Like all other industries, professional land surveying is being disrupted by the emergence of new technologies. These technologies allow surveyors to complete their work in better ways. Over the coming years, as these technologies go from being cutting edge to commonplace, it will have a great effect on the way construction project managers get the land surveys they need to be successful. In this post, we’ll be taking a look forward in an attempt to get a better understanding of what the surveying landscape might end up looking like five years from now.
UAVs Will Play a Greater Role
Unmanned aerial vehicles (UAVs) have become increasingly affordable in recent years, opening the door for them to be used for a variety of industry applications that might have been considered cost prohibitive before. Professional land surveying provides a perfect example of just such an application.
Using UAVs, commonly known as drones, surveying teams can enjoy a number of benefits over traditional land surveying techniques such as manned aircraft or terrestrial surveying teams. For one, UAVs can cover even very large areas relatively quickly. Also, they are able to fly over difficult terrain and capture up-close images, neither of which could be accomplished using traditional methods. The result is that organizations get accurate, complete data quickly, allowing them to proceed with confidence.
Expect to see drones becoming the industry standard over the next few years. As more land surveyors embrace the technology, it will transition from “competitive edge” to “business necessity.” While traditional surveying will still factor into the process, much, if not most, of the surveying process will be handled by UAVs.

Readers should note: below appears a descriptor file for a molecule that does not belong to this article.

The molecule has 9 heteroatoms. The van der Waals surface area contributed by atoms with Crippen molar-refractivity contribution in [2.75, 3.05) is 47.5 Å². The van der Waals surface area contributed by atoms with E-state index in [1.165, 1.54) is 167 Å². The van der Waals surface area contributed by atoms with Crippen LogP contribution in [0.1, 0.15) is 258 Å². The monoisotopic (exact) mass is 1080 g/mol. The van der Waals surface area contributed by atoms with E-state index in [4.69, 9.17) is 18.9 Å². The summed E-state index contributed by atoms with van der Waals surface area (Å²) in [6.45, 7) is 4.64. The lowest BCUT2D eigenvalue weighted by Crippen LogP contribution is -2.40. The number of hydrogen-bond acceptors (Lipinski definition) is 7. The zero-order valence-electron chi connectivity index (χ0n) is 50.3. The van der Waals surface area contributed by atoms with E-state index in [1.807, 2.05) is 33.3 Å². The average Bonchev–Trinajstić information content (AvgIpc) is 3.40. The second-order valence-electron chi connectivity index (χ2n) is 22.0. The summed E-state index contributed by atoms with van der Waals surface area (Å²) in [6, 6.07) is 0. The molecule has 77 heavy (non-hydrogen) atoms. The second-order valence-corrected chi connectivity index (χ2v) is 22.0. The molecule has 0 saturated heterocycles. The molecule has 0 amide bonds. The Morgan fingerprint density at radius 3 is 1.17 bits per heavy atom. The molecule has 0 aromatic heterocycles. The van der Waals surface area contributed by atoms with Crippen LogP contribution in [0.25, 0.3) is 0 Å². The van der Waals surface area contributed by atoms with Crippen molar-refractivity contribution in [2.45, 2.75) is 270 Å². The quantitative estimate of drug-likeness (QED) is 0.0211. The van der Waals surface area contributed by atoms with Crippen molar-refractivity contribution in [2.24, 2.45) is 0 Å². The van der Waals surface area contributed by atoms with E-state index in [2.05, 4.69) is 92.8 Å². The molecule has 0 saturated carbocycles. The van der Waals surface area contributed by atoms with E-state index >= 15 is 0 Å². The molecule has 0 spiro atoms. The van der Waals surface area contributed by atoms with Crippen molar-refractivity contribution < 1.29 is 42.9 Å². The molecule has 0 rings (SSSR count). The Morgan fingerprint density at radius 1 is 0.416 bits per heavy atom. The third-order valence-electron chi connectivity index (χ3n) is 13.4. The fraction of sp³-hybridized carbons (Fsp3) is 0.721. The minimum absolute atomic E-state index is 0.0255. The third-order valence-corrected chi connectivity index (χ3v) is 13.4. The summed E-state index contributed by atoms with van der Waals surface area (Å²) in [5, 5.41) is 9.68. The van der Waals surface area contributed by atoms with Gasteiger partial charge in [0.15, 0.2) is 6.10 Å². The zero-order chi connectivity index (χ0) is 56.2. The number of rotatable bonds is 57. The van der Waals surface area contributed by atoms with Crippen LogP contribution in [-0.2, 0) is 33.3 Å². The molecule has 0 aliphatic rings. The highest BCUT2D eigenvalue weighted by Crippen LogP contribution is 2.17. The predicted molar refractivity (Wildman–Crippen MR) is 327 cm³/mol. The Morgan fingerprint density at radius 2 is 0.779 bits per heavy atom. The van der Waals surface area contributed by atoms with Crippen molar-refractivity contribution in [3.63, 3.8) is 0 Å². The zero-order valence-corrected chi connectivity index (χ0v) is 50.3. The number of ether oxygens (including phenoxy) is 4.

Data Will Be Available Instantly
Another technology with exciting implications for the world of professional land surveying is 3D laser scanning, commonly known as LiDAR. This technology works by having a series of scanners emit millions of laser points, and then tracking the flight path of those laser points as they return to the scanner. The results of that tracking are then formed into a data point cloud, which organizations can use to create extremely detailed 3D models or survey documents.
While LiDAR has been around for some time, there have been some exciting advances in the technology recently. For example, surveyors may soon be able to produce point clouds in real time. Some LiDAR systems already have this capability, and we should expect to see it grow less expensive (and therefore more widely available) as time goes on. Access to data in real time will empower project leaders to dramatically speed up the surveying process, which in turn helps prevent delays in the project schedule.
Cloud-Based Data Storage Will Become the Norm
One of the tradeoffs of new, more detailed scanning technologies is the fact that they create volumes of data that are much larger than what today’s organizations are accustomed to dealing with. As these technologies become more commonplace, organizations must rethink the way they approach data storage if they hope to keep up.
Fortunately, technology has an answer for this as well. With cloud-based data storage, organizations can quickly scale the amount of data they manage, without having to make large capital investments to build out their own storage infrastructure. Instead, they can pay a manageable monthly fee to a cloud service provider, who can scale their storage up or down as needed. Alternatively, land surveyors have already started offering their own cloud based platforms, saving their clients the hassle of requisitioning their own storage.
In addition, cloud supports the reality of the modern distributed workforce. Team members will be able to access data from wherever they happen to be, on any device. This ensures that in the future, all team members will be able to say on the same page.
At Landpoint, we’re working hard to build the future of land surveying today. Contact us to learn more about how we can apply the capabilities outlined in this post to help you.